A set of relevant animations like clapping and raising hands, etc should be available. In fact they are in the OpenSim standard library, but not activated by default. And the inbuilt ones animate the activity, but did not seem to have clapping sounds attached. These sorts of social and feedback things make for a more immersive event – even include cheering and booing perhaps 🙂
Spur for OpenSim Development
The focus on generating a stable and usable version of OpenSim suitable for so many attendees was a spur to testing and fixing a number of glitches, and some 1000 commits were made by developers in the months ahead of the conference.
Gource visualization of the OpenSim git master branch commits by Nebadon Izumi
Mixed-Reality Events +++
What I really think will be the future of international conferencing is all of what happened at OSCC13, with the majority of people attending virtually, and with multiple points of presence through a number of avatars, live streaming of the event and recording of sessions for later playback and use… but also alongside a real physical space or spaces for some of the participants (maybe some panels, keynotes or music venues). One idea might be to link up to a number of venues for some elements such as a panel or keynote speaker with a small audience round them and a big screen and live feed to act a two way conduit with the virtual audience.
Crista Lopes of UC Irvine (avatar Diva Canto) has also blogged about her experience of this conference at http://tagide.com/blog/2013/09/the-future-of-conferences/
Update: April 2020: [ACM PTF RF2F 2020] ACM Presidential Task Force on What Conferences Can Do to Replace Face to Face Meetings, “Virtual Conferences, A Guide to Best Practices”, https://www.acm.org/virtual-conferences.
Some figures for attendance at OSCC13 were:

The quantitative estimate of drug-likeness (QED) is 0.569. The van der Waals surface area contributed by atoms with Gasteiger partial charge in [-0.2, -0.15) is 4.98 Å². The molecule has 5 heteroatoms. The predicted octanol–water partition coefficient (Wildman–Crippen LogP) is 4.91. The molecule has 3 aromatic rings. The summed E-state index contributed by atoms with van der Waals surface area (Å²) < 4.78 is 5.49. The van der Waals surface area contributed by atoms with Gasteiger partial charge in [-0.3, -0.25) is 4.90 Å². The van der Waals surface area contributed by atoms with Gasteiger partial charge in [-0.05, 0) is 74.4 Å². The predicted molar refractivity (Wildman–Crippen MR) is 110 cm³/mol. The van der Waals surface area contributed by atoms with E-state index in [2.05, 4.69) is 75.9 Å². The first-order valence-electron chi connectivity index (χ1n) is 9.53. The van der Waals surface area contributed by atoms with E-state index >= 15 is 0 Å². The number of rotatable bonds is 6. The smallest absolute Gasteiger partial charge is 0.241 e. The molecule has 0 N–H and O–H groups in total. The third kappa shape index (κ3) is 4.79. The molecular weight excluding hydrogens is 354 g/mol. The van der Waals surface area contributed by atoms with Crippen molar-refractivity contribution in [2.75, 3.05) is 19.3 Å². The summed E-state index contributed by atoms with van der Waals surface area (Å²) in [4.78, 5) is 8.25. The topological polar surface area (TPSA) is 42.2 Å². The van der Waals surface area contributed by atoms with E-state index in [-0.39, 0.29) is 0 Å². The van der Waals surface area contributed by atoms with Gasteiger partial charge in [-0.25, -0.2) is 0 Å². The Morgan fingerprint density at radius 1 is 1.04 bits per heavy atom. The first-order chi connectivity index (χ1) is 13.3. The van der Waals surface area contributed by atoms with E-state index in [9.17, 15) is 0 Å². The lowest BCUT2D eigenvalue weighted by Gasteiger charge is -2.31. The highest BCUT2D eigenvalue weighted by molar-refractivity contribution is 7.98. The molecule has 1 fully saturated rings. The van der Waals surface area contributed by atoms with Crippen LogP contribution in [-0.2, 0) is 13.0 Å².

- 359 unique accounts attended the in-world conference (out of 419 accounts created/registered).
- 165 of those accounts were HyperGrid users, coming from 45 different Opensimulator grids.
- 638 live streams were accessed by unique users on the six conference channels on Saturday, 526 live streams were accessed on Sunday.
- 2291 archived video recordings of your presentations have already been viewed as of 11-Sep-2013.
Since our initial goal was to reach 250 in-world attendees and as many streaming viewers as we could accommodate, the final tally was very satisfying.
Maybe future conferences will include a HUD allowing users to interact with aspects like the camera view, questions and audience responses. The conference chairs and Crista’s “little dude, Oscar,” were a good start.
I would like to see a melding of the in world and UStream chat.
Good idea Joe… noted for the team.
I have also suggested to Crista that a speakers HUD to let us move forward and back, and maybe select specific slides, might offer flexibility for those us that swing our camera round inworld.
At every mixed reality event I’ve been in, the real ends up dominating and the virtual is neglected. Having the virtual projected on a screen is not enough. Physical participants either have no input method to the virtual (i.e. no keyboard) or only something precariously balanced on their knees, and that makes it vastly easier for them to interact with the other people in the room rather than those in the virtual. For mixed to work, the virtual and the real have to meldseemlessly and that’s a long way away. Until then, I think either all virtual or all real is the way to go.
Almost everyone at live events nowadays is using social media and online access, so definitely can interact together with proper IM/Text Chat. The event or session chairman needs to be aware they have both physical and virtual audiences and chair appropriately. We also make sure we have someone to act as the two way conduit between the VW and RL and is responsible for relaying questions, etc, and is identified by the chairman snd real world participants with that specific role.
Some of our graduation ceremonies link local physical and remote virtual attendees, with the University Principal properly involving the virtual audience, and the graduands all in the programme as being in the virtual world. I note that folks in the virtual world seem to have better parties after the graduation ceremony 🙂
Some thoughts by Stephen Kell (@stephenrkell) on 22-Aug-2019 about reducing travel by plane to conference events in Europe…
This relates to ACM SIGPLAN’s climate change working group suggestions including carbon offset arrangements for flights, which appear to assume continued physical movement of attendees to events.
Update: April 2020: ACM Presidential Task Force on What Conferences Can Do to Replace Face-to-Face Meetings. See https://www.acm.org/virtual-conferences